As part of the furious political battle to determine who will be seen as the least-taxingest candidate since biblical times and in any universe, a side-issue has emerged which verges on something of urgency:
Democrat Rich Fitzgerald accused Republican D. Raja of doing a "bait and switch" as a Mt. Lebanon commissioner by promising to lower taxes while running for office and then, once elected, imposing a sewage tax on residents. (Trib, Tony LaRussa)
Or if you prefer:
Mr. Raja, [Fitzgerald] argued, has not owned up to a monthly sewer fee he approved in Mt. Lebanon last year. (The Republican says it was offset by a simultaneous drop in property taxes.) "What you get from me is you get the truth about what we're going to do," Mr. Fitzgerald said. "What you get from him is a bait and switch and he gives you half the story." (P-G, Timothy McNulty)
We hope Mr. Fitzgerald effectively communicates that his beef is with hypocrisy, not with the wisdom of upgrading sewers and establishing drainage protocols. The creation of a regional "storm water management district" is something that public officials have been discussing for at least a year, and has recently been lent new urgency for obvious reasons. Water flow is something that cannot possibly be managed effectively on a municipality-by-municipality basis or a Good Samaritan volunteer-basis. Many consider such regional management to be desperately necessary and a timely challenge in a region with three rivers, 8,792 streams, mountainous topography and burgeoning new concrete and asphalt developments all over the place.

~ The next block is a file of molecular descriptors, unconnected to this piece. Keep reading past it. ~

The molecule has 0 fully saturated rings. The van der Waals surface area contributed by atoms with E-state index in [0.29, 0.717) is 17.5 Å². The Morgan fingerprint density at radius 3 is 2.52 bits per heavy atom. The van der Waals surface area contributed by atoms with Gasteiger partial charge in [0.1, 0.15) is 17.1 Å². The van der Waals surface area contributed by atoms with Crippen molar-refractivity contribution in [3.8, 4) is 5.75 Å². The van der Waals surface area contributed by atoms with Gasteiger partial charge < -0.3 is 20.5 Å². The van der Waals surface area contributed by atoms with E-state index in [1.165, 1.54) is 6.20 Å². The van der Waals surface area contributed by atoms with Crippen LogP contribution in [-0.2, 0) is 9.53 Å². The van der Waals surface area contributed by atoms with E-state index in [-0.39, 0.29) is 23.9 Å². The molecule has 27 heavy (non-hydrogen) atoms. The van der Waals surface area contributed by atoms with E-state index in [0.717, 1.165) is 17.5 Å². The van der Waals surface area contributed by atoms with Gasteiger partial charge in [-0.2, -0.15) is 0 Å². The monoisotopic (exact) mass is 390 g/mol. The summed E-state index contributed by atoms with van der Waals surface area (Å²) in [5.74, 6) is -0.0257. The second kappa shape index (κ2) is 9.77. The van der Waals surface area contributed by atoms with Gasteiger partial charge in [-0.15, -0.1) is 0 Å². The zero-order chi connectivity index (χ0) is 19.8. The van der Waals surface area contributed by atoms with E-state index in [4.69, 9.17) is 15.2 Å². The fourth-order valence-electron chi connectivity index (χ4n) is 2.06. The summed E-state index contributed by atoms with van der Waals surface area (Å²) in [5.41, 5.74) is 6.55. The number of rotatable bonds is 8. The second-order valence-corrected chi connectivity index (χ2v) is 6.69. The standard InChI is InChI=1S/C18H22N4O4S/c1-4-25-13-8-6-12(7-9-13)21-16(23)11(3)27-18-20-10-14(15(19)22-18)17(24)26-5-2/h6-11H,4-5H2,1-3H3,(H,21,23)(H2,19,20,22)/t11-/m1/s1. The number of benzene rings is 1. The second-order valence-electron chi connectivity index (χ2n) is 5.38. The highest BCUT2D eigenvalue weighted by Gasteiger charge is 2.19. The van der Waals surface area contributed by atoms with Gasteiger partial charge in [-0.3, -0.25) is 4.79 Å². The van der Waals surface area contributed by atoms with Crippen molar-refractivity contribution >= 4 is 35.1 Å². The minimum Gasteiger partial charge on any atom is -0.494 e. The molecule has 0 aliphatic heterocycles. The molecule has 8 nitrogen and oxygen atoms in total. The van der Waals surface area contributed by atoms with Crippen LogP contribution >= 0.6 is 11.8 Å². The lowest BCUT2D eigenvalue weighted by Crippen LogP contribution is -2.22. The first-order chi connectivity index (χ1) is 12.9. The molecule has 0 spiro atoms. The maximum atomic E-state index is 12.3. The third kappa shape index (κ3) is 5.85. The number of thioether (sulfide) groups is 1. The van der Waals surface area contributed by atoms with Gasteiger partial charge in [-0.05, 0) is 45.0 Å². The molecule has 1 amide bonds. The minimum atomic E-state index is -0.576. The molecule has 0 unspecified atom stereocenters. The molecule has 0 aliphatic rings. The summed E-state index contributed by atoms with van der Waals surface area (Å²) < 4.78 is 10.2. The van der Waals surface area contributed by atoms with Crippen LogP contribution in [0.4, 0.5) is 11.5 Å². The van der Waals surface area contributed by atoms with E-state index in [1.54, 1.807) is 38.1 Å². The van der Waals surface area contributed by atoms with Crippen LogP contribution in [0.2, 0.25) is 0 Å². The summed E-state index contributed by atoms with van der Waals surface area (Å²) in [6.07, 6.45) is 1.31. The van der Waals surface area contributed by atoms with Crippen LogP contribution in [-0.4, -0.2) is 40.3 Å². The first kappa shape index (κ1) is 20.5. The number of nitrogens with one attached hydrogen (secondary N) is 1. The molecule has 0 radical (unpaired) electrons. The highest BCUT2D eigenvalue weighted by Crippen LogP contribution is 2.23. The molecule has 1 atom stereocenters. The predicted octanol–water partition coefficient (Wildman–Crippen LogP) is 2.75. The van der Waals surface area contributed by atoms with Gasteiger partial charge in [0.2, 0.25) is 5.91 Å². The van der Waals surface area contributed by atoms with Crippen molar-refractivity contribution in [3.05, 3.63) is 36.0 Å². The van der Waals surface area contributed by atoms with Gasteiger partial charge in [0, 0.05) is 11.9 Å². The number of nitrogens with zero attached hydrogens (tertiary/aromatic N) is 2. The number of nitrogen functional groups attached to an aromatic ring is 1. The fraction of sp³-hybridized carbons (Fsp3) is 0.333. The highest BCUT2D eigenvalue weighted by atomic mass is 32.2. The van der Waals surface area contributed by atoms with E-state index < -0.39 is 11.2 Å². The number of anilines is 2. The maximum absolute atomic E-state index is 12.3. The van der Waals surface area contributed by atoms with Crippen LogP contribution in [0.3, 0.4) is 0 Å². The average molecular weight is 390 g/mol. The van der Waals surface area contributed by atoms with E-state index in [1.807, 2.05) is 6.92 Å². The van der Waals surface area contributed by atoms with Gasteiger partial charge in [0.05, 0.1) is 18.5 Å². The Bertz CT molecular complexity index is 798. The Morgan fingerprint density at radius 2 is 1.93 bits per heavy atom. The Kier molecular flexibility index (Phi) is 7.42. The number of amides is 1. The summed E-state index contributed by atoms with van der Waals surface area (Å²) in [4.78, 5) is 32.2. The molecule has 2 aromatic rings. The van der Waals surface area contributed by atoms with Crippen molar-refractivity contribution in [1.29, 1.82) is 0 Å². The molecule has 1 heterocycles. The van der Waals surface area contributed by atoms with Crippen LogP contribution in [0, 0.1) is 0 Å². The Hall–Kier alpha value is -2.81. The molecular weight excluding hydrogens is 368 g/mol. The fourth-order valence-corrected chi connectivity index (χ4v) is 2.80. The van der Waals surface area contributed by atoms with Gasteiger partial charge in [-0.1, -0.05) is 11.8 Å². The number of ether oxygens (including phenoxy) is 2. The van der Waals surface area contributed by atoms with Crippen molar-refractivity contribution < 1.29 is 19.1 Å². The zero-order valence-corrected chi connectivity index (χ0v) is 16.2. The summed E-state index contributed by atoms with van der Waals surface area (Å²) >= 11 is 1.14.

The very fact that our probable next head of Allegheny County is loudly trumpeting that sewer fees should really be regarded as just another tax, is something that is politically unlucky. We should all hope Fitzgerald and his campaign staff aren't accidentally painting the man into a corner from which he will later need to maintain that sewer investments and drainage regulations are outrages in and of themselves.